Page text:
Issue Archives
On the Waterfront
Many people who come through Anacortes, Washington are trying to catch the ferry to the San Juan Islands and so drive through, without ever seeing one of Fidalgo Island’s most attractive and artistic locations.

Those who continue past the ferry turnoff are greeted by the “Welcome to Anacortes” archway leading to the city’s historic downtown. Past the archway, Commercial Ave. is a straight, tree-lined stretch of Americana.

A look back
Like a lot of historical districts, this area was built in fits and starts. The city’s first big building boom was in 1890. Rumors of Anacortes being the Western terminus for the transcontinental railroad fueled rampant land speculation that ended abruptly that winter when Anacortes wasn’t chosen.

Shipbuilding and lumber mills kept the town growing steadily through the early 1900s and left Commercial Ave. with a pleasant mix of brick and wooden buildings that originally housed dry goods stores, restaurants, hotels and other fixtures of rural American towns.

Today, the lumber mills are gone, but Anacortes retains its strong ties to the sea. Shipyards still operate on the waterfront at the north end of Commercial Ave. and Cap Sante Boat Haven Marina occupies the sheltered bay by the Depot Arts Center and W.T. Preston Snagboat Museum.

Mix of galleries
Unlike the fate of other old downtowns, Anacortes’ historical business district is still bustling. Where the hardware stores, groceries and clothing stores used to dominate, Commercial Ave. now hosts a comfortable mix of bookstores, craft shops, restaurants, antique stores, and seven art galleries in four blocks—with two additional galleries, Bowman Gallery and Gallery at the Depot, one block over on “R” Ave.

Over the years, the San Juans have drawn and nurtured a host of fine artists and many of them have chosen to showcase their work close to home. Anne Martin McCool is one of these local artists who also happens to own a gallery that shows the work of 17 other local artists. Located in an intimate storefront, the Anne Martin McCool Studio is full. Anne’s watercolors, oils and giclee prints hang with works by watercolorist Rebecca Hyland, while glass cases often hold jewelry by Carol Cunningham, teapots by Donna Perugini and clay crow sculptures by Teri Silva.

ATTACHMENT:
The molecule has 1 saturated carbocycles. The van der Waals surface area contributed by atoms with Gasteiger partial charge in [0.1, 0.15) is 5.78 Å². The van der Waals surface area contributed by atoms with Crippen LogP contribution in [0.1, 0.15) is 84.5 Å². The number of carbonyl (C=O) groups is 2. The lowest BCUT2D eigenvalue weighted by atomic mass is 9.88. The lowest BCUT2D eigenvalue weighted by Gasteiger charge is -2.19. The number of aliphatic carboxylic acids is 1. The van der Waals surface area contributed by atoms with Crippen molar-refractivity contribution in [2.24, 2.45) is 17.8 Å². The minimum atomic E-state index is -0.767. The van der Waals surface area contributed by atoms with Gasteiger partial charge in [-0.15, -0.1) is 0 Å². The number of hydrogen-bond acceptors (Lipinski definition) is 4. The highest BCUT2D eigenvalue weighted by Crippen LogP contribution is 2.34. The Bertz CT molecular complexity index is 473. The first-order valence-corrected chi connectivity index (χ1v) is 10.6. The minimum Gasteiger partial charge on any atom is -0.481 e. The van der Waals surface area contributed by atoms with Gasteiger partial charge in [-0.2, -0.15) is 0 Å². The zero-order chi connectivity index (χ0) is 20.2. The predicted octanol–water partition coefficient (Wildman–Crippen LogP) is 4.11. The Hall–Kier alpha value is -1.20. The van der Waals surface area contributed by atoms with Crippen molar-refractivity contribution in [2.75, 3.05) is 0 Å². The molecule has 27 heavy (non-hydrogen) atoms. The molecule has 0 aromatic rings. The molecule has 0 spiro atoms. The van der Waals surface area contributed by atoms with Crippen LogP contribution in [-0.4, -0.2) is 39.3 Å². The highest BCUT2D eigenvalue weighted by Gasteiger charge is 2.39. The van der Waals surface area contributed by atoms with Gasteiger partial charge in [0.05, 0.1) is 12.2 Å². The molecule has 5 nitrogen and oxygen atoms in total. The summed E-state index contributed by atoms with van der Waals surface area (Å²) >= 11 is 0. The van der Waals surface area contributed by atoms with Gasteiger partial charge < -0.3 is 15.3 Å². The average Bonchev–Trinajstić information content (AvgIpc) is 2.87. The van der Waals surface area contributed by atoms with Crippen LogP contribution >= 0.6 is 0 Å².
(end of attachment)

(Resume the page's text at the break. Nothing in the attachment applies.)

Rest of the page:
Further down Commercial Ave., Scott Milo Gallery is on a sunny corner with ample windows and high ceilings. This gallery handles numerous artists and the windows show work by fused glass artists Annette Tamm while the walls may hold Rob Tilley’s photography or watercolors and acrylics by Jennifer Bowman.

There are also several galleries that highlight artwork from national and international artists as well as local artists. One of these, Insights Gallery, showcases art by a range of contemporary artists including sculptor Tracey Powell, biomorphic abstractionist Michael Clough, and Ramona Hammerly, who paints lush Northwest landscapes. Among its 20 artists Insights also represents Nova Scotia artist Jeanne Aisthorpe-Smith and Vancouver’s Brittani Faulkes.

Art walks
Most of the galleries are open year-round and all the galleries participate in monthly First Friday Art Walks that draw residents and tourists downtown for the evening.

The Star Bar Café also takes part in the Art Walks. It’s an award winning, mostly vegetarian restaurant that also showcases art. Under its high ceiling and quietly turning old fans, art lines the walls propped on shelves over every table.

The Arts Walks are also a good time to see at least a few of the over 100 murals gracing downtown Anacortes. Bill Mitchell began this project in 1984 and has left a painted legacy of local history throughout the city. Working from historical photos, Bill has commemorated local children, storekeepers, modern musicians and even entertainers at the 1962 Arts Festival. His is slated to end the mural project this year.

Festivals and Art Shows
Along with First Friday Gallery Walks, the community also hosts two large art shows during the year.

The Anacortes Quilt Show and Walk is held in conjunction with the nearby Skagit Valley Tulip Festival, when the tulip fields burst into bloom in April. Quilters display their fiber art in shops throughout Anacortes and attendees are also encouraged to take quilting classes at local quilt shops.

This year marked the 44th anniversary of the Anacortes Art Festival. Commercial Ave. is blocked off and 250 juried artists booths are set up, allowing visitors to stroll through the booths or stop in at the galleries.

A big part of the festival is the Art at the Port. It’s part fine art exhibit, part artists in action. This year’s artists in action showcased their techniques in stone sculpting, blacksmithing, silversmithing, basketry, painting and weaving. And the exhibit was an Art at the Port Invitational Exhibition—NuArt 05: Juror’s Choice. A prominent group of past festival jurors from Washington and Oregon including museum directors and curators, gallery owners and art educators were asked to recommend artists they felt represent the “Nu” Northwest temperament in art. What evolved was an incredibly diverse and significant show that included works by 22 artists.

Anacortes has become a prime art destination as well as the gateway to the San Juans.